Meme police

MIT’s ROFLcon, a gathering of the Web’s biggest names, decides what will make you laugh and cry.
By CHRIS FARAONE  |  May 5, 2010

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PLAY IT AGAIN: Internet tastemakers like Keyboard Cat’s Brad O’Farrell are subverting popular culture while influencing its future.

I just woke up from some sort of bizarre dream. I was at MIT. There was a weirdo painting nudes of President Obama on a unicorn. Several adults were dressed like domestic animals. Eight-year-old David DeVore, from the YouTube fave “David After Dentist,” was reminding everyone how hilarious it is when kids get high. Toward the end, some dude was aggravating motorists on the Mass Ave bridge by slapping KEYBOARD CAT HAS A POSSE stickers on passing cars.

Or maybe it was no nightmare at all, and instead I was hanging with the nerds who inspire everything that you find sad, funny, or perverted. A gathering that can best be described by a masturbating kitten — and whose name is derived from the Web shorthand for “rolling on the floor laughing” — this past weekend’s ROFLcon consortium on “geek, freak, and queer culture” attracted a historic assemblage of viral titans, including the founders of Regretsy, Lamebook, and Stuff White People Like.

To most folks, these oddballs are merely 15-minute famers — good for little more than a few chuckles on your lunch break. But at this conference, they’re John, Paul, George, Ringo, and Jesus — and not without merit. Strange and awkward as this eccentric parallel universe might be, its inhabitants exert a mighty influence on the majority through billions of YouTube views and infinite LOLs.

“Memes” — socially emblematic concepts like, say, Auto-Tune the News, in which the Web-famous Gregory Brothers morph Katie Couric into T-Pain — are almost always spawned organically and spread online before cycling through pop culture and winding up on SNL. By the time Obama Girl reached your desktop, the joke was already played out on innovative chat and image boards like 4chan.org.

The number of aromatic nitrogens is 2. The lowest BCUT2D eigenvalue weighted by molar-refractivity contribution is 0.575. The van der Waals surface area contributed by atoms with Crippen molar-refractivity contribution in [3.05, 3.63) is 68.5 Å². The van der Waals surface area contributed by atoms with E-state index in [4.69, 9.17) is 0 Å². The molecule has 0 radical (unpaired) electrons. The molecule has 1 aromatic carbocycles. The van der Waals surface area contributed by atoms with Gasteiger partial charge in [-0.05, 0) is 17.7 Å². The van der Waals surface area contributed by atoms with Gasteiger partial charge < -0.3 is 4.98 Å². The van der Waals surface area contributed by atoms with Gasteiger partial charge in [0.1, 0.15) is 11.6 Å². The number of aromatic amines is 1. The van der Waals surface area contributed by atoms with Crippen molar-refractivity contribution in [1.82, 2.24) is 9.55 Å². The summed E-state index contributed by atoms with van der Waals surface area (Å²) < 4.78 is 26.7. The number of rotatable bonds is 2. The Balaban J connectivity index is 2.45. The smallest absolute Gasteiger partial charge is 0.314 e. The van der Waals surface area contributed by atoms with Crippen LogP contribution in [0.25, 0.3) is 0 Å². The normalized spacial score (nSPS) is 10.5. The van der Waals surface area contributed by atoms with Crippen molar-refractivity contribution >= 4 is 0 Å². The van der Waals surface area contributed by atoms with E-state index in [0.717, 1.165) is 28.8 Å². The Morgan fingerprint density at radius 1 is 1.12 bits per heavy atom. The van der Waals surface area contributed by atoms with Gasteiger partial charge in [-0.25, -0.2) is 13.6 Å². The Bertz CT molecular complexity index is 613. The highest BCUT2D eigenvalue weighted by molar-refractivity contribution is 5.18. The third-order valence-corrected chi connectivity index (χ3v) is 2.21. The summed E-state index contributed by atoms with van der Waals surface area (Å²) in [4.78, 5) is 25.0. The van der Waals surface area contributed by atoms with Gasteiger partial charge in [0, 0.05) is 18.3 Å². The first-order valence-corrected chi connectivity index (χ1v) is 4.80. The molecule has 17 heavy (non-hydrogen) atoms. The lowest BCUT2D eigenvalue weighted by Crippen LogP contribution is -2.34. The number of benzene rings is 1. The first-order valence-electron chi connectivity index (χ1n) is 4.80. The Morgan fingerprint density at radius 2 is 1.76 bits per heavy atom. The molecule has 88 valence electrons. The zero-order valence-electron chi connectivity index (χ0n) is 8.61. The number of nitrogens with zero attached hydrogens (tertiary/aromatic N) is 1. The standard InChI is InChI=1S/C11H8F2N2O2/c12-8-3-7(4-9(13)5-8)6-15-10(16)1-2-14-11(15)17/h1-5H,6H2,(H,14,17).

The creative class that fuels so much Web hilarity is aware of its increasing power position. And at this second ROFLcon since 2008, there was much discussion about commercial adaptations of memes born in the deep Internet. In the course of two days, there were many laughs at the expense of Net civilians who don’t realize that their entertainment is determined by these tastemakers and their legionnaires. Still, for a conference where costumed characters with boomboxes regularly start impromptu boogaloos, there was some serious business at hand.

On the weird again
This year’s underlying ROFLcon message is presented loud and clear in Friday’s opening address. In a talk titled “The Future of the World Weird Web,” Microsoft social-media researcher Danah Boyd (along with Ethan Zuckerman of Harvard’s Berkman Center for Internet and Society) blasts the MBA frat boys who inflated and exploited the Internet to disastrous ends last century. In the wake of the dot-com bust, Boyd assures that “subcultures and marginalized populations” have resumed control. “Access is easy,” she says, “but being in the know is hard.”

In a time when “being weird is all of a sudden cool,” Boyd reminds those in the crowded auditorium that they — not old-guard corporations and marketing firms — instigate and catalyze cultural trends. This theme surfaces all weekend, as a vast range of pioneers brings examples of mainstream channels co-opting underground ideas. Even Randy Hayes, whose “I’m the Juggernaut, bitch!” videos resulted in that line appearing in X-Men 3, is on hand to get props, as is Garfield Minus Garfield creator Dan Walsh, who, instead of getting sued by Jim Davis, was asked to collaborate with the comics stalwart on a book.

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